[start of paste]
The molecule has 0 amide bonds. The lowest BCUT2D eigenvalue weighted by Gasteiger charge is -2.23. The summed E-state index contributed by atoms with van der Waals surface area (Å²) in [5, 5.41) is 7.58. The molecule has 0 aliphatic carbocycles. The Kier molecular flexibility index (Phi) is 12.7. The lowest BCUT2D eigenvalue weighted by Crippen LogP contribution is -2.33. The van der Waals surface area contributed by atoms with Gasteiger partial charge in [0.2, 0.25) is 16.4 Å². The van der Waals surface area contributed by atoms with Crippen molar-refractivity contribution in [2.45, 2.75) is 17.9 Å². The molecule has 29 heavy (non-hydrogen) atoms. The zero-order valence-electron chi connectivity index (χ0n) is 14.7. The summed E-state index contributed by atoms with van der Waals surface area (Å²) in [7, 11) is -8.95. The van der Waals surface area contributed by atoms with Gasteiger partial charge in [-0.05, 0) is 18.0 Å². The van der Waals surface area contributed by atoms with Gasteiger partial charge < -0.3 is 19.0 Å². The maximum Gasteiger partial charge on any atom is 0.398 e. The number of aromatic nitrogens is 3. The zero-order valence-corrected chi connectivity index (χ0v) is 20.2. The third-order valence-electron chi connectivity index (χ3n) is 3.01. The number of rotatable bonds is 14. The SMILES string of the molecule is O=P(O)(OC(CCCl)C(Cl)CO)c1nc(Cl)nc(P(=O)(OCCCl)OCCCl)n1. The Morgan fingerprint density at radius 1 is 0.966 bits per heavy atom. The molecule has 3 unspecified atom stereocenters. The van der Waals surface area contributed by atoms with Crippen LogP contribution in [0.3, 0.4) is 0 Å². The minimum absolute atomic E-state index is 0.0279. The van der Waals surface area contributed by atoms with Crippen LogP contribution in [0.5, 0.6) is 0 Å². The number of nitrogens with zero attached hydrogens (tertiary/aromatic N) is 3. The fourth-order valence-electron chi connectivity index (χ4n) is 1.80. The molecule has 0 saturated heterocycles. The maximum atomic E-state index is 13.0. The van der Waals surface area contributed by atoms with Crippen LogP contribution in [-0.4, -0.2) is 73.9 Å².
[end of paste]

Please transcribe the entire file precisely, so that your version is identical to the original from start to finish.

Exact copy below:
The molecule has 0 amide bonds. The lowest BCUT2D eigenvalue weighted by Gasteiger charge is -2.23. The summed E-state index contributed by atoms with van der Waals surface area (Å²) in [5, 5.41) is 7.58. The molecule has 0 aliphatic carbocycles. The Kier molecular flexibility index (Phi) is 12.7. The lowest BCUT2D eigenvalue weighted by Crippen LogP contribution is -2.33. The van der Waals surface area contributed by atoms with Gasteiger partial charge in [0.2, 0.25) is 16.4 Å². The van der Waals surface area contributed by atoms with Crippen molar-refractivity contribution in [2.45, 2.75) is 17.9 Å². The molecule has 29 heavy (non-hydrogen) atoms. The zero-order valence-electron chi connectivity index (χ0n) is 14.7. The summed E-state index contributed by atoms with van der Waals surface area (Å²) in [7, 11) is -8.95. The van der Waals surface area contributed by atoms with Gasteiger partial charge in [-0.05, 0) is 18.0 Å². The van der Waals surface area contributed by atoms with Gasteiger partial charge < -0.3 is 19.0 Å². The maximum Gasteiger partial charge on any atom is 0.398 e. The number of aromatic nitrogens is 3. The zero-order valence-corrected chi connectivity index (χ0v) is 20.2. The third-order valence-electron chi connectivity index (χ3n) is 3.01. The number of rotatable bonds is 14. The SMILES string of the molecule is O=P(O)(OC(CCCl)C(Cl)CO)c1nc(Cl)nc(P(=O)(OCCCl)OCCCl)n1. The Morgan fingerprint density at radius 1 is 0.966 bits per heavy atom. The molecule has 3 unspecified atom stereocenters. The van der Waals surface area contributed by atoms with Crippen LogP contribution in [0.3, 0.4) is 0 Å². The minimum absolute atomic E-state index is 0.0279. The van der Waals surface area contributed by atoms with Crippen LogP contribution in [0.5, 0.6) is 0 Å². The number of nitrogens with zero attached hydrogens (tertiary/aromatic N) is 3. The fourth-order valence-electron chi connectivity index (χ4n) is 1.80. The molecule has 0 saturated heterocycles. The maximum atomic E-state index is 13.0. The van der Waals surface area contributed by atoms with Crippen LogP contribution in [-0.4, -0.2) is 73.9 Å².